Our Lady of Victory students

Third grade students walk through the lunch room at Our Lady of Victory in Chicago on Jan. 9. School officials have been told the school may remain open after a fundraising effort. Our Lady of Victor and St. Christopher Catholic School in Midlothian both have been taken off a list of Catholic school slated for closing this year. (Jose M. Osorio / Chicago Tribune / January 9, 2014)

The Archdiocese of Chicago has granted a reprieve to two of the six struggling Catholic schools slated to close by the end of the schools, according to clergy and parents at both schools.

St. Christopher Catholic School in Midlothian and Our Lady of Victory Catholic Schools on Chicago’s North Side learned Friday afternoon that they could proceed with open houses  and other activities during Catholic Schools Week, which starts Sunday.

St. Christopher organized a pledge drive that raised $1.8 million over a five-year period, said the Rev. Kris Paluch, pastor of St. Christopher Catholic Church. Parents and school leaders also proposed strategies for boosting enrollment from the current 217 students, he said.

“We needed something stable for now to persuade new families to bring their kids here,” said Paluch. “If they know that we’re secure for 5 or 8 years, that’s long enough to trust us.”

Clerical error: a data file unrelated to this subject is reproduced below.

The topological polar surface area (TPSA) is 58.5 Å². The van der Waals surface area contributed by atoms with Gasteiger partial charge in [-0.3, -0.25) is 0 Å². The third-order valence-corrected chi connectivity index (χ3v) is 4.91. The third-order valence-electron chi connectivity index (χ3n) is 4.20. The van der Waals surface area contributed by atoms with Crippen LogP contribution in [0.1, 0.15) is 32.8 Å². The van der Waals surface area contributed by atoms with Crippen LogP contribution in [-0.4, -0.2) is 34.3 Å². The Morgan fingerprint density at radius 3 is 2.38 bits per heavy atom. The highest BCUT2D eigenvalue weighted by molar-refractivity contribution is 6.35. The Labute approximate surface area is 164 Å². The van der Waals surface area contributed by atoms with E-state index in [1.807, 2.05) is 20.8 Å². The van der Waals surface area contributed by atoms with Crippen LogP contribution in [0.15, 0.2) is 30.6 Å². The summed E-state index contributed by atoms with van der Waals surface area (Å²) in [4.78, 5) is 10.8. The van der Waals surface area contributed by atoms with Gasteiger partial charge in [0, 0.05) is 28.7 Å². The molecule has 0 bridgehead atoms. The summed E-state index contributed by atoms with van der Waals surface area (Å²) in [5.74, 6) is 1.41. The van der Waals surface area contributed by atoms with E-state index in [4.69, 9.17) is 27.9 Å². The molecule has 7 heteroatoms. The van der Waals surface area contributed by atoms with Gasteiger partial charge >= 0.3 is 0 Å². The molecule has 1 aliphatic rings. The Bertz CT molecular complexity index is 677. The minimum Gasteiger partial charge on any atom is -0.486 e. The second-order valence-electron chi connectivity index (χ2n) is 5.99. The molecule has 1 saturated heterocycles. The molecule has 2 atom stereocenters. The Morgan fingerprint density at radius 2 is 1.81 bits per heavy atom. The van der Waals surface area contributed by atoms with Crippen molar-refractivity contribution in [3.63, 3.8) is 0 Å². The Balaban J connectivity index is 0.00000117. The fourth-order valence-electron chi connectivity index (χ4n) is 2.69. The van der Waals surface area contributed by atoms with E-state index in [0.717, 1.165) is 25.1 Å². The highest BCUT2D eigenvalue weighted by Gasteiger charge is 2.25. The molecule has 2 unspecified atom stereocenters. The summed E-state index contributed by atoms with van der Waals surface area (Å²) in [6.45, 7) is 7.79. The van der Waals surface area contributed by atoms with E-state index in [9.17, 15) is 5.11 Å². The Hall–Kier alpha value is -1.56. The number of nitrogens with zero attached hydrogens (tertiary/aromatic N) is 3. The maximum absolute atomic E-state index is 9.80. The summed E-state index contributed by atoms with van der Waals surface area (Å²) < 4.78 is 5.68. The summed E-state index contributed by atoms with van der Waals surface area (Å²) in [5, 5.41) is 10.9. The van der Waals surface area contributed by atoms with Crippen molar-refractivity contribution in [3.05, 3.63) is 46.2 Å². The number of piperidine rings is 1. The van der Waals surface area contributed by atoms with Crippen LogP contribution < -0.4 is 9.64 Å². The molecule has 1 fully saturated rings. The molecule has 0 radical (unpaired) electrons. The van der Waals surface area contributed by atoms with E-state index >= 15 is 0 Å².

Parents at Our Lady of Victory raised more than $760,000, said Mary Beth Frystak, a pastoral associate at the parish. “Right now everything looks positive and they want us to keep going,” she said.

In addition to Our Lady of Victory and St. Christopher, four other Catholic schools learned they were closing earlier this month: the Stewart Avenue campus of the Academy of St. Benedict the African in Chicago, Santa Maria del Popolo in Mundelein, St. Florian Catholic School on Chicago’s Southeast Side, and St. Bernadette Catholic School in Evergreen Park.

“These plans, born of prayer, expertise, hard work, and the generosity of the Catholic community, provide the confidence needed to allow registration for the coming school year,” said Sister Mary Paul McCaughey, superintendent of Chicago Catholic Schools. “These plans, however, have very specific benchmarks that are understood by the schools’ leadership teams.”

The Archdiocesan will review each school’s progress by March 1.

McCaughey said St. Florian also entered the appeals process. But since they did so later than other schools, they have been given additional time to come up with a plan to stay open.


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